When asked about his removal from the game, Quinn said, "I was disappointed, for sure.  To be four buckets away from the most untouchable record in the NBA, and then to not have a chance at getting it is heartbreaking.  But I have thousands of games left to play, hopefully, and one of those times I'll get another chance at it."

     Whether it was the right call or not to sit Quinn, one thing's for sure:  This is a player with a promising career, and it's going to be exciting to see just how great he can become.

June 1, 2012

Adventures In NBA 2K11: The Wilt 2.0 Project

     This idea was inspired by this article on Chasing 23, a website very similar to this one in terms of ideas, but much cleaner and more professional than the Legend.  In the article, the writer says that if Wilt Chamberlain (greatest NBA player ever) had played today, he would have been a freakishly athletic 7'5", 340-pound beast due to overall improvements in size and training in the sports world.  That was something I wanted to see in action on NBA 2K11.  So I added the new and improved Wilt Chamberlain into a draft class and took over the Cleveland Cavaliers in the 2010-11 season.  Why Cleveland?  They had the distinction of being terrible now, and also having nothing in place for the future (remember the game came out the year before Kyrie Irving got drafted).  I wanted to completely overhaul the team for your and my amusement.  I hope you like it.

Cleveland Cavaliers rookie Orlando Quinn

October 1, 2011 - This is the story of the greatest NBA prospect in 50 years, the team that would do anything to get him, and perhaps the most ambitious roster overhaul the NBA has ever seen.  And it all starts with Orlando Quinn.  Quinn, a native of Cleveland, has been a dominant basketball player his whole life, having grown to 7 feet tall by the time he entered high school.  He decided to attend the University of Kentucky, dominating the competition and winning a national championship before entering the 2011 NBA Draft.  The 20-year-old Quinn is now a 7'5", 340-pound rookie with the speed and vertical of Josh Smith and the strength of a young Shaquille O'Neal.  He is what Wilt Chamberlain would have been had he been born two decades ago instead of seven.  Already the consensus second-best center in the league behind Dwight Howard, it's anyone's guess how dominant Quinn can be this season, and during his whole career.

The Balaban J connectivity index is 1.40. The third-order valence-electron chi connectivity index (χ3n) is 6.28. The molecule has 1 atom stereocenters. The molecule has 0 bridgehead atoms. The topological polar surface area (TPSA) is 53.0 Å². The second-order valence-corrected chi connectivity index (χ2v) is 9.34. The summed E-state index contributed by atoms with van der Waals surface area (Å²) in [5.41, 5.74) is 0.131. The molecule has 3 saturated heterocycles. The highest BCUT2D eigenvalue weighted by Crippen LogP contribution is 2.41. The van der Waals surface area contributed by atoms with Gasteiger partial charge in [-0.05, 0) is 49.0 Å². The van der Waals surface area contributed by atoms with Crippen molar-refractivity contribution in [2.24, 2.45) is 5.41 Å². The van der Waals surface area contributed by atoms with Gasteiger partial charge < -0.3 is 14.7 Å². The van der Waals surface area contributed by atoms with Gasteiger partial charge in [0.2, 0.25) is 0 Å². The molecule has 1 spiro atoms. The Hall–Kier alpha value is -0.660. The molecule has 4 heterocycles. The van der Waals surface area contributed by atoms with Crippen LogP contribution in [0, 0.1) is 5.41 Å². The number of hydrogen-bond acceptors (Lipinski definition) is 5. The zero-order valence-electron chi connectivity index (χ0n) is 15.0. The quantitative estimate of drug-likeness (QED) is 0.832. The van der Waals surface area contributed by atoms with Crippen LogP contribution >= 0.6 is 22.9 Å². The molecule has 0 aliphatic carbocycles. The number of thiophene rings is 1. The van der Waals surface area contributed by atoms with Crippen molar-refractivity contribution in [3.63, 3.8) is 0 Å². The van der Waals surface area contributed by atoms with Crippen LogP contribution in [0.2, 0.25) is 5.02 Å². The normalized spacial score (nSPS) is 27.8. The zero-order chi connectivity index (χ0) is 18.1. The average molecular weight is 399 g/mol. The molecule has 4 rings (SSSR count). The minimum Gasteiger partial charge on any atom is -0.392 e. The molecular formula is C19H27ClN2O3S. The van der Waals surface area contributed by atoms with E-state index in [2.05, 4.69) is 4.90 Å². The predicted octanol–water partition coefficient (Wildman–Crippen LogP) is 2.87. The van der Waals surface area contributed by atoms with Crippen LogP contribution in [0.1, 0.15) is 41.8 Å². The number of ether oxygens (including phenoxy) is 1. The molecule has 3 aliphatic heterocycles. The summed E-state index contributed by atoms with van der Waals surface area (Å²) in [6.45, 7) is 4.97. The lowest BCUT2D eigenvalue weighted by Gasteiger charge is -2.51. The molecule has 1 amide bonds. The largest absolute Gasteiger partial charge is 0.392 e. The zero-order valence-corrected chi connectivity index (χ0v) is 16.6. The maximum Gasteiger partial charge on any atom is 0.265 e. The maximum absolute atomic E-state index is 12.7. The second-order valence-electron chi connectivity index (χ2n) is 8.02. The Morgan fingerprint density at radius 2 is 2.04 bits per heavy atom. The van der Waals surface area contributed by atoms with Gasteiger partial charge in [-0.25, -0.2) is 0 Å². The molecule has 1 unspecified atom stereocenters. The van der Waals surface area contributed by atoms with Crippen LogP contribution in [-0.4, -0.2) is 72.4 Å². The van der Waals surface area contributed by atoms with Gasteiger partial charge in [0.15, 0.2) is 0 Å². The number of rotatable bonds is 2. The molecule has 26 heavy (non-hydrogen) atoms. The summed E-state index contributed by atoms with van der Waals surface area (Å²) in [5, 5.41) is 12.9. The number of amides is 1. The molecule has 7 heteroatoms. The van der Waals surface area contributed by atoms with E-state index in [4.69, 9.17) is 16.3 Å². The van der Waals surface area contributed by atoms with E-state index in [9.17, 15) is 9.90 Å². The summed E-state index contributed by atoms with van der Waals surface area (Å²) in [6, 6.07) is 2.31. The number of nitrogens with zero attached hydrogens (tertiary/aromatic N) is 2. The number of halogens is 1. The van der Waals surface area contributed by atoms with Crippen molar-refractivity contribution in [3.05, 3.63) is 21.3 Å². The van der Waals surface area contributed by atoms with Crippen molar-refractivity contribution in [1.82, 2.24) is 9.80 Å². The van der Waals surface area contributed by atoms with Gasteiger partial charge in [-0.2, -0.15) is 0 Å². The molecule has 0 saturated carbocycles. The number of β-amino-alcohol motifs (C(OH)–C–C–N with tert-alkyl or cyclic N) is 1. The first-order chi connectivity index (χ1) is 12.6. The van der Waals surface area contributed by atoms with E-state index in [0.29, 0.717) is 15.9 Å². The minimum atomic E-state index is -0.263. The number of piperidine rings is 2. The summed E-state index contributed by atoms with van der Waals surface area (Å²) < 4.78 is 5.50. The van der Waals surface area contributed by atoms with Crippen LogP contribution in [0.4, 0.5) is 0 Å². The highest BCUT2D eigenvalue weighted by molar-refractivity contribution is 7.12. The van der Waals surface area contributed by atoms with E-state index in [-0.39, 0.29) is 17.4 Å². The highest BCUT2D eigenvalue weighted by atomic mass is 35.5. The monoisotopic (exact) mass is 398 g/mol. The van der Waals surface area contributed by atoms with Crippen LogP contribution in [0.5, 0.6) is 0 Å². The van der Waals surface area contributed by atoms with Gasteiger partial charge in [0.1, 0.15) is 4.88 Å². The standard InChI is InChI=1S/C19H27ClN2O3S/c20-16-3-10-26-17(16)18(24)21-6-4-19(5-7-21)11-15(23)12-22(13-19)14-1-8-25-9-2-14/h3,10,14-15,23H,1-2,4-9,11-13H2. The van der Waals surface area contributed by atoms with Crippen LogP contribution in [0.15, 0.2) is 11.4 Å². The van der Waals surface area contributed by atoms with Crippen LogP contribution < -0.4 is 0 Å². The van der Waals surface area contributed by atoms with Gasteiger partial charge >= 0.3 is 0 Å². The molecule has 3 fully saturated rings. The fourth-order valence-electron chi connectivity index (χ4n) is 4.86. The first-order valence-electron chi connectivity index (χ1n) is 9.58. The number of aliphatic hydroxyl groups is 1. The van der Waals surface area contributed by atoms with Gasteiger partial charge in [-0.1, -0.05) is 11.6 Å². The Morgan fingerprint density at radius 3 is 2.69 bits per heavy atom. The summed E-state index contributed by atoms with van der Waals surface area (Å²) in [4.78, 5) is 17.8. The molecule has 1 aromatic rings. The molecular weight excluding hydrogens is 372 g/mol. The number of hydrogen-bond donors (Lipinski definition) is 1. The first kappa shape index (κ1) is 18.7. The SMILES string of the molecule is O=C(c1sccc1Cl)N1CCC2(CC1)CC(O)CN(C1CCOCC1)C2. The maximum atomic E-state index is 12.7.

Eight years ago, the Cleveland Cavaliers drafted a homegrown, once-in-a-generation talent in LeBron James.  For seven years, James electrified the Quicken Loans Arena, and he led the team to 5 playoff appearances, including one NBA Finals loss.  Then he left his home city heartbroken, opting to sign with the Miami Heat rather than the Cavaliers.  Owner Dan Gilbert promised to win a championship before LeBron's Heat team did.  But the 2010-11 Cavaliers were in no position to do so, finding themselves with a new coach, a new GM, and an aging roster with marginal talent.

     The only hope was another homegrown, once-in-a-generation talent in Orlando Quinn.  The Cavaliers' front office was willing to do anything to get him.  They traded the team's leaders, Antawn Jamison and Mo Williams, other important pieces of the team, and even their own first-rounder (expected to be #7) in an attempt to get the best position for the upcoming draft.  Then came the 16-game losing streak, pushing the Cavaliers to the second-worst record in the league (and the Timberwolves into the #2 draft slot).  At the Draft Lottery, the Cavs could only manage to get the #5 and #8 picks.  It seemed like Cleveland couldn't catch a break.  All the team could do was offer their two picks to the Wizards in exchange for the #1.  Washington accepted the deal.  Cleveland had its new savior.

     But the excitement was just getting started.  Cleveland received an offer early in the Draft that it couldn't refuse:  Ramon Sessions and a second-rounder for the Clippers' #7 pick.  Any ordinary GM would have used the pick on a sidekick for Quinn.  But the Cavs had bigger things in mind.  They traded down.  And then traded down again.  And again.  And again, all the way to the second pick in round two.  But in trading down this year they earned much more in the future:  four first rounders in the 2012 Draft.  The GM had revealed an insane new plan:  a starting lineup consisting of four rookies and the best second-year player in decades.  The NBA version of the Fab Five.  A core of players that would improve together and hopefully bring that title to Cleveland.

     For the current year, though, the Cavaliers send out a horribly unbalanced roster made up of a ridiculously dominant center and a ragtag team of rental starters.  They probably won't win this year, but if the rest of the league can keep the Heat down for a few more years (they lost the 2011 Finals to the Spurs), Gilbert may make good on his promise after all.